I recall, in earlier incarnations of Windows, I used to use Net Vampire to help me download files, and I could usually resume downloading a file if
the connection wasn't great.
I've been trying to download Open Office onto my Windows 8.1 machine, and it seems to stop load with only part of the file. I've tried a second time, with no luck.
I have looked at what seems to be happening with Total Commander. The first time, I had a listing for the .exe file listed at a size of 0, and another file of the same name with an extension .part (so it seems to be, anyway). I've had downloads look like this, before, but the .part file would keep getting larger each time I checked, until it was full size. This seems not to continue to grow.
It finally came in, and I have installed it and opened it.
Abiword was giving me too much trouble. I repeatedly had problems with the program failing to open documents which supposedly had been saved.
I've used open office for years. It's very good.
The version I got yesterday has a wide beside-the-document features bar of some kind. It looks to have advantages over trying to make everything fit in the upper tool bar, which gets so very complicated when there is some icon for everything. I will explore more as I use it.
Open Office was last updated in April 2011, then sat untouched for years, and then they made a slight improvement in 2015 and again in 2016. On it's
own website it lists versions made, with only minor updates listed.
Any sensible person would use it's fork from that 2011 version, Libre Office which has been continuosly worked on every since and gets updated almost daily. But of course the nightly update is for those who like the very most recent version of anything and accepts that new features may have introduced a bug (true of all nightly builds, whatever the software) - currently with Libre Office the cuttting edge version is V6. The version recommended for general users is V5.4 - that's six major updates in seven years, with lots of minor ones.
Available here https://www.libreoffice.org/
Why are people still thinking Open Office ???
Also, I've never bothered with one of these "download" tools - just click on the download link on the software's own site and let it roll.
Same here, Dr John. But thinking about it, I think scholar is still using a 56k modem and if you can remember that far back, downloads, specially very large ones, were often interrupted. So the download things could help.
I'm with Dr, John on this. I have just recently migrated to Libre Office and have found this version to be almost as good as the M$ product. What
makes it better, is the cost! Some of the more esoteric features of word may not be implemented, but I doubt that they'll cause too many issues.
I have yet to find a suitable alternative to Access without a LOT of learning and re-coding.
Having used and learned to programme a proper database - Dataflex - i found access very limited and not a lot better than excel or even word
From what I read Dataflex is only a front end for the database. It can use many implementations like MySQL as a back end and, as such could easily be better than Access. Access is certainly better than a Spreadsheet and occupies that middle ground between a flat file database like your spreadsheet example and a truly enterprise server driven database. I started on dBase back in the 80s and then moved to Clipper and only picked up Access when I retired. There are limitations to Access that something like a SQL back end would negate. I shall migrate, when I have lots of free time......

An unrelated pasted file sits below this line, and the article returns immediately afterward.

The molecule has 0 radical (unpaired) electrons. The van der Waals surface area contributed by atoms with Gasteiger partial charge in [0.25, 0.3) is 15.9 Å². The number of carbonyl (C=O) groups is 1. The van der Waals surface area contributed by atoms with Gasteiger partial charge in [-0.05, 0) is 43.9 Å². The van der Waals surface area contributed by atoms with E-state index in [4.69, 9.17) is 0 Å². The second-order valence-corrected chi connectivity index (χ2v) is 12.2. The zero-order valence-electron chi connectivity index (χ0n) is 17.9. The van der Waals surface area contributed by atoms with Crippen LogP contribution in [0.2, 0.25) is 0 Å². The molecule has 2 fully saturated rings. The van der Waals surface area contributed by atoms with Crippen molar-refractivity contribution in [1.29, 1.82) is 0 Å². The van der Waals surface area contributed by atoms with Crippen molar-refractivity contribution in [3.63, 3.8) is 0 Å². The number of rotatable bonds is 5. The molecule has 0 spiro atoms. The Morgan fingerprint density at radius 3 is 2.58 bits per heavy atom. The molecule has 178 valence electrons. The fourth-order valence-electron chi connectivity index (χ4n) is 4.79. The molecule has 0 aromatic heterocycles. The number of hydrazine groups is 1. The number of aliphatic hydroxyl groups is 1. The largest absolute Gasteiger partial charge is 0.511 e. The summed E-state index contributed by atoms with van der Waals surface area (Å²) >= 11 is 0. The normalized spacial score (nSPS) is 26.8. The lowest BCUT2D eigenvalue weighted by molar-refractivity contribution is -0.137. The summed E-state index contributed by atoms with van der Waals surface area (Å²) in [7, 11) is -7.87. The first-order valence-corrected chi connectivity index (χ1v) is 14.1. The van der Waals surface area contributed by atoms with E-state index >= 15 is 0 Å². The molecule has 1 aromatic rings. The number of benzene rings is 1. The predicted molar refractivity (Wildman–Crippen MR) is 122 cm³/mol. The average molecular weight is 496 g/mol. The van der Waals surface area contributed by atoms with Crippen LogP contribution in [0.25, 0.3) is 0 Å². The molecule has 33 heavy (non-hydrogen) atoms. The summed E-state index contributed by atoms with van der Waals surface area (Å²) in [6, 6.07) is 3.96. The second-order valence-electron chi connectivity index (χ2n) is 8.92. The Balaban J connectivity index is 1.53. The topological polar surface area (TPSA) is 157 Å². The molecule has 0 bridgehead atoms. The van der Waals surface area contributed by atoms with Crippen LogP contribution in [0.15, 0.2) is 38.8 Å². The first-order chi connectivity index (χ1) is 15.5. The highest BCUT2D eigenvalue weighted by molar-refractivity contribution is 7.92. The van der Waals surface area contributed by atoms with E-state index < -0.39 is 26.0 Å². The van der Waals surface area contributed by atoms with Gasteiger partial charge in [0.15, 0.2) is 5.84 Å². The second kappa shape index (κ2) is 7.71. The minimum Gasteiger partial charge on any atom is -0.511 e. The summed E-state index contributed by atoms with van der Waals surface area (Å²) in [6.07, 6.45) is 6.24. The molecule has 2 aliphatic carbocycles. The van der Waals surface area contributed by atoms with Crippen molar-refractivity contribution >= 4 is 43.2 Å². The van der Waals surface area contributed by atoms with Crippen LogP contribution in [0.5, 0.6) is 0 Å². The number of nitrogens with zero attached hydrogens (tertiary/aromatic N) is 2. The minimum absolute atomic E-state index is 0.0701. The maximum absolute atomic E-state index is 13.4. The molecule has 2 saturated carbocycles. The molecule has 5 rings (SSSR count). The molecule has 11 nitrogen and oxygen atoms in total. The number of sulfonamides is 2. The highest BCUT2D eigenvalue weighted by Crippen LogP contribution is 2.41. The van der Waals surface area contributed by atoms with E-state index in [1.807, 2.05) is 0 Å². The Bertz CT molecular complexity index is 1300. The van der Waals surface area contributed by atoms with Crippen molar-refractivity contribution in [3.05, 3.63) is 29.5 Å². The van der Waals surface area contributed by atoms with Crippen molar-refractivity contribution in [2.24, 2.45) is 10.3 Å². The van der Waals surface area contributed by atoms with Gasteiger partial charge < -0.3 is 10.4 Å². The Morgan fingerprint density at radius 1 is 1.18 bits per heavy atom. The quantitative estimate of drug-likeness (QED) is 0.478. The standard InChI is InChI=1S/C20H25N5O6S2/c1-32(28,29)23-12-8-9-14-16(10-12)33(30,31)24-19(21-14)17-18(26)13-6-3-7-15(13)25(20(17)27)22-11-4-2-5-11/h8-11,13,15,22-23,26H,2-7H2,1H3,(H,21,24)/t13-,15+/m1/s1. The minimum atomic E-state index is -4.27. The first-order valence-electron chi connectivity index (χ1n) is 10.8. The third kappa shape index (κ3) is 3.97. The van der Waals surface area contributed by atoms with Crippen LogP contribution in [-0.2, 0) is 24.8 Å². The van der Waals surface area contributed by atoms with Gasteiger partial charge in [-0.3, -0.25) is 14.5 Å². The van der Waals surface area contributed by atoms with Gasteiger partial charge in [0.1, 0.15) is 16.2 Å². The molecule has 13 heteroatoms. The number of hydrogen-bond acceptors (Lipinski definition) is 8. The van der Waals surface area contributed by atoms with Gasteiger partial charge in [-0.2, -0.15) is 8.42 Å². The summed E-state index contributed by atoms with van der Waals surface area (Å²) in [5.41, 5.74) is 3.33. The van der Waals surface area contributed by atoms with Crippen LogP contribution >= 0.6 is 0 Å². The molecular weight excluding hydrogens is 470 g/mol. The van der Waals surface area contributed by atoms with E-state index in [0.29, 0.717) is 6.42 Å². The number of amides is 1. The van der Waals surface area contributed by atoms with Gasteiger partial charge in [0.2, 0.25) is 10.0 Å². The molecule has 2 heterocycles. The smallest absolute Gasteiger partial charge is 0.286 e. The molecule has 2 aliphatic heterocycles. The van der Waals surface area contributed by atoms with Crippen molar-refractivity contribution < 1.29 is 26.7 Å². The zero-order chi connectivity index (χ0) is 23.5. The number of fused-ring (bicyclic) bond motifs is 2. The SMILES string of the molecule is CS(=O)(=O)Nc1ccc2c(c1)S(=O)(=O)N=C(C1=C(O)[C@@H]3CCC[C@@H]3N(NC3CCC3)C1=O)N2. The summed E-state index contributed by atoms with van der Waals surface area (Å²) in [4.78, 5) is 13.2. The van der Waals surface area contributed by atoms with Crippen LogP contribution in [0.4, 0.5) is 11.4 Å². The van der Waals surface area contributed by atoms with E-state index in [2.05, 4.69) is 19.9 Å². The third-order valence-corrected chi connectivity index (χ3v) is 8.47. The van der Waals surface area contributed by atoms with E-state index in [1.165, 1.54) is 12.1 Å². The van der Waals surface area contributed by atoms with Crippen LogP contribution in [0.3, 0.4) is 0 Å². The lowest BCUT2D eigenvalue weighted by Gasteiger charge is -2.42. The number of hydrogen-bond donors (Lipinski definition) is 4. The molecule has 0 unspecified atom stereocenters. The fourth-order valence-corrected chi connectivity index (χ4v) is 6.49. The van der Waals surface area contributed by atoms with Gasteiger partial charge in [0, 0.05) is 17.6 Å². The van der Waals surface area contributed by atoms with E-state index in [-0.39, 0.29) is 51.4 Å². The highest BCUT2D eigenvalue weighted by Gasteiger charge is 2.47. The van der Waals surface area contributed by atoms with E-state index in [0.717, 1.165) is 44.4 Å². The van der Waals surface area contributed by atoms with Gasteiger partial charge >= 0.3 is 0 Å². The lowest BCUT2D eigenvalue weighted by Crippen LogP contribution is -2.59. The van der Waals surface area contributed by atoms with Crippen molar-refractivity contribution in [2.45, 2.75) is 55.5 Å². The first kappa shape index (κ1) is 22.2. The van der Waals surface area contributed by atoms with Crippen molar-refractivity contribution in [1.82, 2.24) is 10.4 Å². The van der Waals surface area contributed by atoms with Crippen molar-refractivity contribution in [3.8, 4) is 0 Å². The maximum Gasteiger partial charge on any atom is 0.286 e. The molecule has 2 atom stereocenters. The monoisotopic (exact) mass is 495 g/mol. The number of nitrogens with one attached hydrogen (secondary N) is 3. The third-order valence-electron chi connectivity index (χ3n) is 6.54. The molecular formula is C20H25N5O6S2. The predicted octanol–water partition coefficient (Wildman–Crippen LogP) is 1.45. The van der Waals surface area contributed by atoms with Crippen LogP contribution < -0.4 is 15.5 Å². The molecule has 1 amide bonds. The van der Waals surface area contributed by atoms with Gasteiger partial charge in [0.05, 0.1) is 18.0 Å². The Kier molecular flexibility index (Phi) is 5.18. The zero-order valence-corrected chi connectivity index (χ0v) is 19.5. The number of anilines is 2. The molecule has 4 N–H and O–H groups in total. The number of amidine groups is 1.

MySQL was an integral part of it. But I was led to believe the programming was more akin to Pascal. But that was the very old early version. We
gave up on it when things moved away from DOS and towards windows. We looked at getting an up to date version but the programme had grown
exponentially in size and price. And it was all dressing up - All fur coat as they say. so the others in the office decided to go with Access.
I think we were on the ground floor with Dataflex 1.0 and maybe they wanted to use us as an example to others. The first one was very basic and came on two 8" floppy discs run on a CPM machine with no hard drive at all. Then we progressed to Dataflex 3 which was loaded on the hard drive of an IBM PC with a whole megabyte or two of hard disc space. And coulored menus and everything!
But then this was in the 80s. I should still have some of the books somewhere.
Its coming back to me a bit now. There were options to have Dataflex write queries for you but when you got the hang of it, it was easier and better to write the code yourself. Then you had to compile the programme which did all the checking for you. The end product was a menu driven query and report system similar to Access.
I have found that an Access table has a data limit of 2Gb, it won't tell you what's wrong, it took many hours of searching to determine the origin of the cryptic error message. that was over 10 years ago so can't recall what it was now. I was able to write a work around. There are several problems with Access, one being the price, but that is only relative, the next being lack of portability - you are effectively locked into Windoze, the last being the fact that any app you might develop cannot then be compiled into stand alone code. Oh, did I mention the 2Gb limit?
I never got over the demise of word star. Or data star and calc star comes to that. Took years to learn all those "dot" commands and then.....!
I went from a Text editor called Qedit, which I wrote thousands of lines of code on, with all sorts of "customisations" with keyboard shortcuts and
the like to M$Werd 2.0, I never did get into Wordstar even though many of the later innovations were based on that groundbreaking program.
Lotus 123 was my go-to for many years but I eventually migrated to Excel.
Now I have migrated to LibreOffice so am back into learning mode again.